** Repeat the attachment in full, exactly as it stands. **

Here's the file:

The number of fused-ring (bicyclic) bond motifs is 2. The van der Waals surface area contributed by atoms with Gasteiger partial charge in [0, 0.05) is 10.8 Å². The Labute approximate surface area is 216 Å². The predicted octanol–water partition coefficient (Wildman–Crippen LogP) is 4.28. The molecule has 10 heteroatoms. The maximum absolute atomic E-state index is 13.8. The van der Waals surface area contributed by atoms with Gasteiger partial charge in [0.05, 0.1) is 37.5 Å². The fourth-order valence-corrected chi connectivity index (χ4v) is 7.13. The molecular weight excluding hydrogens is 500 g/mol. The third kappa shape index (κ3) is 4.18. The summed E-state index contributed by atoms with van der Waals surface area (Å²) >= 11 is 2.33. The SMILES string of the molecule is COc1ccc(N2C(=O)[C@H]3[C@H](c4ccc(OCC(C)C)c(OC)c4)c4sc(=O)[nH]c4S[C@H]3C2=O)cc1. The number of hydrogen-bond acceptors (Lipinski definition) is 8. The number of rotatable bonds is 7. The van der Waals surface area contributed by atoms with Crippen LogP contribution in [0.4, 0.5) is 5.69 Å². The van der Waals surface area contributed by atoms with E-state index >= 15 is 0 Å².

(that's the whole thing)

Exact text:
The number of fused-ring (bicyclic) bond motifs is 2. The van der Waals surface area contributed by atoms with Gasteiger partial charge in [0, 0.05) is 10.8 Å². The Labute approximate surface area is 216 Å². The predicted octanol–water partition coefficient (Wildman–Crippen LogP) is 4.28. The molecule has 10 heteroatoms. The maximum absolute atomic E-state index is 13.8. The van der Waals surface area contributed by atoms with Gasteiger partial charge in [0.05, 0.1) is 37.5 Å². The fourth-order valence-corrected chi connectivity index (χ4v) is 7.13. The molecular weight excluding hydrogens is 500 g/mol. The third kappa shape index (κ3) is 4.18. The summed E-state index contributed by atoms with van der Waals surface area (Å²) >= 11 is 2.33. The SMILES string of the molecule is COc1ccc(N2C(=O)[C@H]3[C@H](c4ccc(OCC(C)C)c(OC)c4)c4sc(=O)[nH]c4S[C@H]3C2=O)cc1. The number of hydrogen-bond acceptors (Lipinski definition) is 8. The number of rotatable bonds is 7. The van der Waals surface area contributed by atoms with Crippen LogP contribution in [0.4, 0.5) is 5.69 Å². The van der Waals surface area contributed by atoms with E-state index >= 15 is 0 Å².